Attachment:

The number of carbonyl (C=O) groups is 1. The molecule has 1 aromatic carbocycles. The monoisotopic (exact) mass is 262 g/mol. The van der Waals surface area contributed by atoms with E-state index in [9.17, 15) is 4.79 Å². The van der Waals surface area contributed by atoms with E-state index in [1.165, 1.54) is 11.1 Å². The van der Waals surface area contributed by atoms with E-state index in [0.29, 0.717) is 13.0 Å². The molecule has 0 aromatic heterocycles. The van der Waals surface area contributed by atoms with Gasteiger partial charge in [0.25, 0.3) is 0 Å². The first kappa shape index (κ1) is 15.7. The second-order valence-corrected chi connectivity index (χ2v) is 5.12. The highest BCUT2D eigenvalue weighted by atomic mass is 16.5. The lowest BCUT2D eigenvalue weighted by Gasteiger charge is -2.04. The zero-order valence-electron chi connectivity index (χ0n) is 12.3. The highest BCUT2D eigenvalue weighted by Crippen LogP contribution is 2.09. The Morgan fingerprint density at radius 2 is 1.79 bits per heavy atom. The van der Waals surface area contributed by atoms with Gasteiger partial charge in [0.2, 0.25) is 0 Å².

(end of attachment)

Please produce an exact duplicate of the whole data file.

The number of carbonyl (C=O) groups is 1. The molecule has 1 aromatic carbocycles. The monoisotopic (exact) mass is 262 g/mol. The van der Waals surface area contributed by atoms with E-state index in [9.17, 15) is 4.79 Å². The van der Waals surface area contributed by atoms with E-state index in [1.165, 1.54) is 11.1 Å². The van der Waals surface area contributed by atoms with E-state index in [0.29, 0.717) is 13.0 Å². The molecule has 0 aromatic heterocycles. The van der Waals surface area contributed by atoms with Gasteiger partial charge in [0.25, 0.3) is 0 Å². The first kappa shape index (κ1) is 15.7. The second-order valence-corrected chi connectivity index (χ2v) is 5.12. The highest BCUT2D eigenvalue weighted by atomic mass is 16.5. The lowest BCUT2D eigenvalue weighted by Gasteiger charge is -2.04. The zero-order valence-electron chi connectivity index (χ0n) is 12.3. The highest BCUT2D eigenvalue weighted by Crippen LogP contribution is 2.09. The Morgan fingerprint density at radius 2 is 1.79 bits per heavy atom. The van der Waals surface area contributed by atoms with Gasteiger partial charge in [0.2, 0.25) is 0 Å².